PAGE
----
The most emotionally powerful moment in Barack Obama’s State of the Union address was also its most morally dubious. The nation’s commander in chief drew attention to a wounded warrior while eliding any responsibility for placing the young man in harm’s way.
President Obama introduced America to Cory Remsburg, “a proud Army Ranger,” who “on his tenth deployment … was nearly killed by a massive roadside bomb in Afghanistan.”
Remsburg’s sacrifice is plain to see: He has a long, visible scar on his head and, the president explained, he “is still blind in one eye” and “still struggles on his left side.” Regardless of political affiliation and ideological positioning, all Americans can appreciate Remsburg’s willingness to serve while questioning whether President Obama is right to use such a soldier as an applause line in a political speech.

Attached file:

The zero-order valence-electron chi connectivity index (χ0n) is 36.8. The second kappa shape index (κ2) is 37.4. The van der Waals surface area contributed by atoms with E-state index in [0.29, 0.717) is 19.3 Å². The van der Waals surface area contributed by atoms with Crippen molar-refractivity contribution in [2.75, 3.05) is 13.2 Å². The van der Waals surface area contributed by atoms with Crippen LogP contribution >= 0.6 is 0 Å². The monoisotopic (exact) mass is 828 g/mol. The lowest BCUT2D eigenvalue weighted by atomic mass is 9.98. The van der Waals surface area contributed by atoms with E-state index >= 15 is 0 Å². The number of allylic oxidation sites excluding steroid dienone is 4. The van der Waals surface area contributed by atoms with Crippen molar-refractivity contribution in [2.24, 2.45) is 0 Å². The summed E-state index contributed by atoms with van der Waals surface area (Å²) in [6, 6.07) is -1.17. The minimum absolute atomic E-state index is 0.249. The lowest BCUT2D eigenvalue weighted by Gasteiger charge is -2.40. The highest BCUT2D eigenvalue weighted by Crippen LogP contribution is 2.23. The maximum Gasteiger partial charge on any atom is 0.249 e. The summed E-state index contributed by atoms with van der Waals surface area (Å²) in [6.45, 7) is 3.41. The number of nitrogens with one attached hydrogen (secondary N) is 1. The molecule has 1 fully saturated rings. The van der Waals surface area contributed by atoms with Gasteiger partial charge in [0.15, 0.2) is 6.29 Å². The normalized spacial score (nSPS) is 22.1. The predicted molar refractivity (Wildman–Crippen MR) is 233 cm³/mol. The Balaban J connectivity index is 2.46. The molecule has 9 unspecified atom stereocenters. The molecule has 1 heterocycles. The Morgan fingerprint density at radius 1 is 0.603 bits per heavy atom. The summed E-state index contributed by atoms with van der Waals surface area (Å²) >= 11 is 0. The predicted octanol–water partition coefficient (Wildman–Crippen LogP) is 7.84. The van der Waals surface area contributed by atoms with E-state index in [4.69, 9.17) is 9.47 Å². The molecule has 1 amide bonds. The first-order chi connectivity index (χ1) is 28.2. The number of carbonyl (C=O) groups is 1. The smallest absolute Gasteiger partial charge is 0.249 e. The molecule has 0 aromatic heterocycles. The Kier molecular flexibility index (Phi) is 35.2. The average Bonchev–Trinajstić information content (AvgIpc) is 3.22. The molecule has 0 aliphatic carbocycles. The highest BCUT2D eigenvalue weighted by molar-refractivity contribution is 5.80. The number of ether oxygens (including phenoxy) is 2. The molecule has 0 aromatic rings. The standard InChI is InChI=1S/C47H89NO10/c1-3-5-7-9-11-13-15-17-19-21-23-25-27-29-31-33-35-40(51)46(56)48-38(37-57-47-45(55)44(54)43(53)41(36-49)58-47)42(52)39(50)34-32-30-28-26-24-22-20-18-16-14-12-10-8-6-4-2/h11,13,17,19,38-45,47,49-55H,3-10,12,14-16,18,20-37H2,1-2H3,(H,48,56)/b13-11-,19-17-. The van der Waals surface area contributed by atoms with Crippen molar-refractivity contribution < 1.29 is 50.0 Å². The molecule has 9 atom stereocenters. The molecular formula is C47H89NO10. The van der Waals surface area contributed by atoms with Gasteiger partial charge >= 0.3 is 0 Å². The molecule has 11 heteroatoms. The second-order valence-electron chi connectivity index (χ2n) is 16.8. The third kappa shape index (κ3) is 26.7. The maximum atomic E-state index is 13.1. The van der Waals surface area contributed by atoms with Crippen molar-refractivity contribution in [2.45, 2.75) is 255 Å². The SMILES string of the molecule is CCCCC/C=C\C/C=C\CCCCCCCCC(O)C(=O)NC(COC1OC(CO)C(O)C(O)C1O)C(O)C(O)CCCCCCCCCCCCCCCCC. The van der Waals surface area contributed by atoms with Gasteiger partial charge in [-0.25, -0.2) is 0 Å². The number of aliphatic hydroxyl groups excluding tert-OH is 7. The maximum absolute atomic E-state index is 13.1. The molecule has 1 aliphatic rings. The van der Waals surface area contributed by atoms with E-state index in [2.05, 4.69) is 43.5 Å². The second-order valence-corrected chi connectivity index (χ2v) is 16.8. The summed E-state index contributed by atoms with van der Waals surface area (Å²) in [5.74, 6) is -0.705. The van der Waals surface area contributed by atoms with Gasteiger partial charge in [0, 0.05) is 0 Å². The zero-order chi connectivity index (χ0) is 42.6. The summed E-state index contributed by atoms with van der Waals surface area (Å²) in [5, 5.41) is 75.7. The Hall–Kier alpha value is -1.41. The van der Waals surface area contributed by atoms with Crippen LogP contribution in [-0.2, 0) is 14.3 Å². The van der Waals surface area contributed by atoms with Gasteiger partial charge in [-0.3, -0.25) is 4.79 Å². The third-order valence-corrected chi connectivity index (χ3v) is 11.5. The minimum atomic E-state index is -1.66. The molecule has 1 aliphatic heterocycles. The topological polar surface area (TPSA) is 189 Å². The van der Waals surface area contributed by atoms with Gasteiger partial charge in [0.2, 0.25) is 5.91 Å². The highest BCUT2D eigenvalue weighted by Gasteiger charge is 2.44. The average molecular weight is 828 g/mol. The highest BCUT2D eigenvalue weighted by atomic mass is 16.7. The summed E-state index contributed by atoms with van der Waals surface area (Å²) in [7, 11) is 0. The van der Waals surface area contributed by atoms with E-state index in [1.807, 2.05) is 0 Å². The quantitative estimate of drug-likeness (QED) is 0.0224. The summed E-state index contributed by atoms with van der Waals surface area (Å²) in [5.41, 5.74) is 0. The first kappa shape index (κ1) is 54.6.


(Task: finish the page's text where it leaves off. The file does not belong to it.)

I’m not so sure I’d go so far as to attribute any sentiment, let alone the one mentioned, to “all Americans.” As a veteran myself, I’m prone to respond to “thank you for your service” comments with “I apologize for the years I spent taking my paycheck out of your paycheck and making new enemies for you around the globe.”
But otherwise, yeah, Gillespie’s right. And of course Obama is far from the only politician to pull this kind of thing. It’s about time Americans started asking these guys why, if they love the military so much, they’re okay with sending its members off to bleed and die for bad causes that bear no reasonable relation to “national defense.”